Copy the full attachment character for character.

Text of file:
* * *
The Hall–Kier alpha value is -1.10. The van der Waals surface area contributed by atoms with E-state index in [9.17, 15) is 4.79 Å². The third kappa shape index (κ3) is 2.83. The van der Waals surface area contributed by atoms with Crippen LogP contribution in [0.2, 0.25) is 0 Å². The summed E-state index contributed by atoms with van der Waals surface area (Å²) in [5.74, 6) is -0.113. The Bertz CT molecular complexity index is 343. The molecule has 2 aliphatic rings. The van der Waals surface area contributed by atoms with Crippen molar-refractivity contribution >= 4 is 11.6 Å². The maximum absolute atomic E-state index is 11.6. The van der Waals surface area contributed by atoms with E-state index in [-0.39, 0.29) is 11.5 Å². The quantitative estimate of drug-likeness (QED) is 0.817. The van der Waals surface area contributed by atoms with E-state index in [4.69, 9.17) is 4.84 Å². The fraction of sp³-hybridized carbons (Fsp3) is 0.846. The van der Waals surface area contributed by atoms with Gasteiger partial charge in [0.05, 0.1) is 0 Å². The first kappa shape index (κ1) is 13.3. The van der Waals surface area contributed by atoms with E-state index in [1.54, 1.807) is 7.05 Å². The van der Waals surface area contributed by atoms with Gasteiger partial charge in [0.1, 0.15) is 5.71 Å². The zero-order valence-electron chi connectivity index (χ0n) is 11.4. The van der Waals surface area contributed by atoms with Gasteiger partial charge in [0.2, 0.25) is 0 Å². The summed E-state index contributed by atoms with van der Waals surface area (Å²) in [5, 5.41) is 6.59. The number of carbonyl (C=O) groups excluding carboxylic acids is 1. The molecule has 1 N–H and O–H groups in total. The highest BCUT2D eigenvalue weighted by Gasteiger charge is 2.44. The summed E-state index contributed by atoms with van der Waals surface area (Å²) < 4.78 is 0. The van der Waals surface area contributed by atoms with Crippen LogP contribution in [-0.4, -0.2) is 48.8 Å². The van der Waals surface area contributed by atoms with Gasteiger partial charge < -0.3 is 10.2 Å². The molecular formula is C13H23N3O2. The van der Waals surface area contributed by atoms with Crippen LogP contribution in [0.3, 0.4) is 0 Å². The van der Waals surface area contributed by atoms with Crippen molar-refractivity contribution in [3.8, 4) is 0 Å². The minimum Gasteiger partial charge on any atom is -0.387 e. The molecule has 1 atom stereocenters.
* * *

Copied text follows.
The Hall–Kier alpha value is -1.10. The van der Waals surface area contributed by atoms with E-state index in [9.17, 15) is 4.79 Å². The third kappa shape index (κ3) is 2.83. The van der Waals surface area contributed by atoms with Crippen LogP contribution in [0.2, 0.25) is 0 Å². The summed E-state index contributed by atoms with van der Waals surface area (Å²) in [5.74, 6) is -0.113. The Bertz CT molecular complexity index is 343. The molecule has 2 aliphatic rings. The van der Waals surface area contributed by atoms with Crippen molar-refractivity contribution >= 4 is 11.6 Å². The maximum absolute atomic E-state index is 11.6. The van der Waals surface area contributed by atoms with E-state index in [-0.39, 0.29) is 11.5 Å². The quantitative estimate of drug-likeness (QED) is 0.817. The van der Waals surface area contributed by atoms with E-state index in [4.69, 9.17) is 4.84 Å². The fraction of sp³-hybridized carbons (Fsp3) is 0.846. The van der Waals surface area contributed by atoms with Gasteiger partial charge in [0.05, 0.1) is 0 Å². The first kappa shape index (κ1) is 13.3. The van der Waals surface area contributed by atoms with E-state index in [1.54, 1.807) is 7.05 Å². The van der Waals surface area contributed by atoms with Gasteiger partial charge in [0.1, 0.15) is 5.71 Å². The zero-order valence-electron chi connectivity index (χ0n) is 11.4. The van der Waals surface area contributed by atoms with Gasteiger partial charge in [0.2, 0.25) is 0 Å². The summed E-state index contributed by atoms with van der Waals surface area (Å²) in [5, 5.41) is 6.59. The number of carbonyl (C=O) groups excluding carboxylic acids is 1. The molecule has 1 N–H and O–H groups in total. The highest BCUT2D eigenvalue weighted by Gasteiger charge is 2.44. The summed E-state index contributed by atoms with van der Waals surface area (Å²) < 4.78 is 0. The van der Waals surface area contributed by atoms with Crippen LogP contribution in [-0.4, -0.2) is 48.8 Å². The van der Waals surface area contributed by atoms with Gasteiger partial charge < -0.3 is 10.2 Å². The molecular formula is C13H23N3O2. The van der Waals surface area contributed by atoms with Crippen LogP contribution in [0.3, 0.4) is 0 Å². The van der Waals surface area contributed by atoms with Crippen molar-refractivity contribution in [3.8, 4) is 0 Å². The minimum Gasteiger partial charge on any atom is -0.387 e. The molecule has 1 atom stereocenters.